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NEW YORK CITY, January 14, 1918. To the lIonorable, the Legislature of the State of New York:
The Public Service Commission for the First District herewith presents to the Legislature its Eleventh Annual Report for the year ended December 31, 1917, in conformity with the Public Service Commissions Law.
The term of Commissioner Charles S. Hervey, appointed by the Governor in 1916 to fill out the unexpired term caused by the resignation of Commissioner George V. S. Williams, expired on January 31, 1917. Commissioner Hervey was reappointed by the Governor for the five-year term ending January 31, 1922.
The Commission lost two of its members by resignation during the year, Colonel William Hayward and Colonel Henry W. Hodge, each now serving with the United States forces in France. At the end of the year the Governor had not filled their places.
Colonel William Hayward was mustered into the United States service at the head of the Fifteenth New York Infantry. This regiment was organized under direction of Colonel Hayward within the City of New York.
Colonel Henry W. Hodge left for France upon the urgent request of the War Department that he take charge of important engineering work on the staff of General Pershing, Commander of the American Expeditionary Forces. Colonel Hodge was first offered a commission in the National Army, but declined, Governor Whitman insisting that he remain on the Commission to lend his great engineering knowledge and his administrative ability to the completion of the task of subway construction, one of the functions of the Commission. Later, however, the call for his services was so insistent that he felt obliged to tender his resignation to the Governor, and it was reluctantly accepted. Colonel Hodge went to France as Major of Engineers and has since been promoted to the rank of Lieutenant Colonel and recently to Colonel.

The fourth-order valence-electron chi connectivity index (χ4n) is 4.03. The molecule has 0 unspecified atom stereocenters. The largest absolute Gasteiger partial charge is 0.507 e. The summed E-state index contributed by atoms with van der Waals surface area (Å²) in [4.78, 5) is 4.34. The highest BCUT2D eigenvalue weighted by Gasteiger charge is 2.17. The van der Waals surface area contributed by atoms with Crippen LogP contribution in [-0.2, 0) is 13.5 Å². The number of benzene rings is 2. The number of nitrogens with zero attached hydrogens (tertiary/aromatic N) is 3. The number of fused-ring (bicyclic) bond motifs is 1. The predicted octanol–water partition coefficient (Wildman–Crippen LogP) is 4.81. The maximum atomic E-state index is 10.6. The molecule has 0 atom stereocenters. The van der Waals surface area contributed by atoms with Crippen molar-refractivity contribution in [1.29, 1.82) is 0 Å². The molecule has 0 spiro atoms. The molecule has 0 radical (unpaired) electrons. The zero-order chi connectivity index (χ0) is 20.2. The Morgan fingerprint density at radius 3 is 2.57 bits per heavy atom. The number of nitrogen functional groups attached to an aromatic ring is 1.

In accepting the resignations of both Commissioners, Governor Whitman specifically announced that those he should appoint to the vacancies would hold office only during the absence of Colonels Hodge and Hayward.
Colonel Hayward was appointed Public Service Commissioner on March 30, 1915, to succeed Milo R. Maltbie, for the term ending January 31, 1920, while Colonel Hodge took office in 1916 for the unexpired term of Robert C. Wood, ending January 31, 1919.
Several important amendments to laws affecting the Public Service Commissions were enacted by your Honorable Body in 1917. Some of these measures were particularly pertinent to the activities of the Commission for the First District. Foremost in importance among these enactments was the passage of Chapter 719 of the Laws of 1917, amendatory to Chapter 777 of the Laws of 1911. Under this Chapter, referring only to the First District, provision is made for the approval by the Public Service Commission of the agreement between The City of New York and the New York Central Railroad Company in relation to the solution of the West Side track problem, and providing for procedure by the Commission in default of such agreement. By virtue of the authorization granted by this Law the Commission has taken important steps looking to the ultimate removal of the tracks from the grade of the streets.
Another new law greatly facilitated the work of the Commission in reference to forfeited or abandoned contracts on municipally-owned rapid transit lines. By Chapter 625, Laws of 1917, which amended the Rapid Transit Act, the Commission is permitted to carry on work direct and to purchase necessary materials in such emergencies with the consent of the Board of Estimate and Apportionment. The Act also permits the informal award of contracts involving not more than $25,000, instead of $10,000, the previous limit. Elsewhere in this Report will be found an instance of the practical working of this law in reference to a contract which the Commission was obliged to declare forfeited. In this particular instance the authority granted by Chapter 625 permitted the work to be speedily taken up and carried forward under the Commission's direction.